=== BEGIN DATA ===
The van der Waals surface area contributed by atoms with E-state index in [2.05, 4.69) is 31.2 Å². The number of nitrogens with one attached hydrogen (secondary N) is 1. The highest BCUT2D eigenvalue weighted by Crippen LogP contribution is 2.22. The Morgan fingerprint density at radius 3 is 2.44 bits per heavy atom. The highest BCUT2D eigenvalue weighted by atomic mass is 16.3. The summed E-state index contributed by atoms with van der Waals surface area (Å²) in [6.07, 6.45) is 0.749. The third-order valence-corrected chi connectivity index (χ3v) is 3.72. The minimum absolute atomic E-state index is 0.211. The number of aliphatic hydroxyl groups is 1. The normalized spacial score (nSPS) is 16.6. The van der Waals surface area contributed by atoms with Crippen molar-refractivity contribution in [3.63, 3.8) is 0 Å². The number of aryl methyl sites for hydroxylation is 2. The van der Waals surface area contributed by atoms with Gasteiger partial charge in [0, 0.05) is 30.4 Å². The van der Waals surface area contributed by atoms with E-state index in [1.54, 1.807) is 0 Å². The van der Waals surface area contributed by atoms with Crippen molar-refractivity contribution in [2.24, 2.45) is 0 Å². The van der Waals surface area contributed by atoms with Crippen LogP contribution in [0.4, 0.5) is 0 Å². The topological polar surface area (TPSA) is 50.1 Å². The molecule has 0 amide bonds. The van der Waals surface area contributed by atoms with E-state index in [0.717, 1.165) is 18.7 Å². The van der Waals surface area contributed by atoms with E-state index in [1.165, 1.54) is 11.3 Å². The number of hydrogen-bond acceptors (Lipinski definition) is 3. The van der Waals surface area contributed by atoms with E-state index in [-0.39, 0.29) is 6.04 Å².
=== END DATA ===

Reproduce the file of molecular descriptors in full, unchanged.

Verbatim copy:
The van der Waals surface area contributed by atoms with E-state index in [2.05, 4.69) is 31.2 Å². The number of nitrogens with one attached hydrogen (secondary N) is 1. The highest BCUT2D eigenvalue weighted by Crippen LogP contribution is 2.22. The Morgan fingerprint density at radius 3 is 2.44 bits per heavy atom. The highest BCUT2D eigenvalue weighted by atomic mass is 16.3. The summed E-state index contributed by atoms with van der Waals surface area (Å²) in [6.07, 6.45) is 0.749. The third-order valence-corrected chi connectivity index (χ3v) is 3.72. The minimum absolute atomic E-state index is 0.211. The number of aliphatic hydroxyl groups is 1. The normalized spacial score (nSPS) is 16.6. The van der Waals surface area contributed by atoms with Crippen molar-refractivity contribution in [3.63, 3.8) is 0 Å². The number of aryl methyl sites for hydroxylation is 2. The van der Waals surface area contributed by atoms with Gasteiger partial charge in [0, 0.05) is 30.4 Å². The van der Waals surface area contributed by atoms with E-state index in [1.54, 1.807) is 0 Å². The van der Waals surface area contributed by atoms with Crippen molar-refractivity contribution in [2.24, 2.45) is 0 Å². The van der Waals surface area contributed by atoms with Crippen LogP contribution in [0.4, 0.5) is 0 Å². The topological polar surface area (TPSA) is 50.1 Å². The molecule has 0 amide bonds. The van der Waals surface area contributed by atoms with E-state index in [0.717, 1.165) is 18.7 Å². The van der Waals surface area contributed by atoms with E-state index in [1.165, 1.54) is 11.3 Å². The number of hydrogen-bond acceptors (Lipinski definition) is 3. The van der Waals surface area contributed by atoms with E-state index in [-0.39, 0.29) is 6.04 Å².